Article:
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Moderna’s newest insights include an overall efficacy review, a study on breakthrough infections, and a study on long-term immunity.
Moderna released an analysis surrounding several studies on their COVID-19 vaccine on Sept. 15, 2021. In it, the company shared data surrounding the efficacy of the vaccine amidst the Delta variant surge, the risk of breakthrough infections, and the need for booster shots.
According to Moderna, a prospective cohort study of 352,878 recipients found that there was a vaccine effectiveness of 87% against COVID-19 diagnosis and 96% against COVID-19 hospitalization. The study was conducted during the emergence of the Delta variant, which was identified in 47% of cases in fully vaccinated individuals.
Moderna also did an analysis of data provided by CDC on breakthrough infections among individuals who received the vaccine. They found that their COVID-19 vaccine provided 92% efficacy against COVID-19 urgent care or emergency visit at a median of 96 days post-vaccination, and 95% efficacy against hospitalization at a median of 106 days after hospitalization.
In the Coronavirus Efficacy and Safety Study (COVE) study, an analysis comparing individuals vaccinated between July and October of 2020 and December 2020 and March of 2021, 88 breakthrough cases of COVID-19 occurred in the more recently vaccinated group (49.0 cases per 1000 people) compared to 162 cases in the group vaccinated last year (77.1 cases per 1000 people). Moderna believes that the impact of waning immunity provides evidence of the potential benefit of a booster dose of mRNA-1273.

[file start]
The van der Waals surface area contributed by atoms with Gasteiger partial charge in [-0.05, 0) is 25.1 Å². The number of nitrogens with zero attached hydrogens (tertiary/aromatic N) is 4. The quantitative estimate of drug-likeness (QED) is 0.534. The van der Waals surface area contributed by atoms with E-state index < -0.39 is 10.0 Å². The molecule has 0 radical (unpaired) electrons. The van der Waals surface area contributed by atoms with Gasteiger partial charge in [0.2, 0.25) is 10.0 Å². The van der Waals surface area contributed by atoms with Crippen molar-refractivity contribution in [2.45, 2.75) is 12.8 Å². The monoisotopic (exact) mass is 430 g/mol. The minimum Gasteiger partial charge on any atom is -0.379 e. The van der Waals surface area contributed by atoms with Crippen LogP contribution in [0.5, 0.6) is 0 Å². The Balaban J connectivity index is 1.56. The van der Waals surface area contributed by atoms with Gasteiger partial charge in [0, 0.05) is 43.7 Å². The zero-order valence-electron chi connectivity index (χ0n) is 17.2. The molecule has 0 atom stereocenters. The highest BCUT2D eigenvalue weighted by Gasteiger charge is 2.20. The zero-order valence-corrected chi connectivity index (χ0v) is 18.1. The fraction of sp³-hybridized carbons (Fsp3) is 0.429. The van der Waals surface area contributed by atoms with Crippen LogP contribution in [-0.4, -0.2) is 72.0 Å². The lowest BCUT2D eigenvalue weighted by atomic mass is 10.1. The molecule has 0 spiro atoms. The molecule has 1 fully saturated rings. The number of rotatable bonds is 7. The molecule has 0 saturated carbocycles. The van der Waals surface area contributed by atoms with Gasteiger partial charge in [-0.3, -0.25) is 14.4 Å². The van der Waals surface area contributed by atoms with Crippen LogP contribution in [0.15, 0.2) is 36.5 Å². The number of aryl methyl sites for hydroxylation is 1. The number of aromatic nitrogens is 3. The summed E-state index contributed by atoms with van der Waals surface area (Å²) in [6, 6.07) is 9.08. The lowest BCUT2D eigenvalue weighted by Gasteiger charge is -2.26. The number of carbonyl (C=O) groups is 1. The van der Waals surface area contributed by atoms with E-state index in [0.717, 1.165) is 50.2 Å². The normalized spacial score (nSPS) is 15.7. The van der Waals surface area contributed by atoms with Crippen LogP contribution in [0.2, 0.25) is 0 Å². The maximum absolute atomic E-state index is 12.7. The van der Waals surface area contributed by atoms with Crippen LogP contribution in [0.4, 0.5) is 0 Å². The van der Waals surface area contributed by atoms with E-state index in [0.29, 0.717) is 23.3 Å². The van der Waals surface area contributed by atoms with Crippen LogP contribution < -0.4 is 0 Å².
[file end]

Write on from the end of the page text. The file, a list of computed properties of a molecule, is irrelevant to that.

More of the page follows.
“It is promising to see clinical and real-world evidence adding to the growing body of data on the effectiveness of the Moderna COVID-19 vaccine,” said Stéphane Bancel, CEO of Moderna, in a company press release. “The increased risk of breakthrough infections in COVE study participants who were vaccinated last year compared to more recently illustrates the impact of waning immunity and supports the need for a booster to maintain high levels of protection. We hope these findings are helpful as health authorities and regulators continue to assess strategies for ending this pandemic.”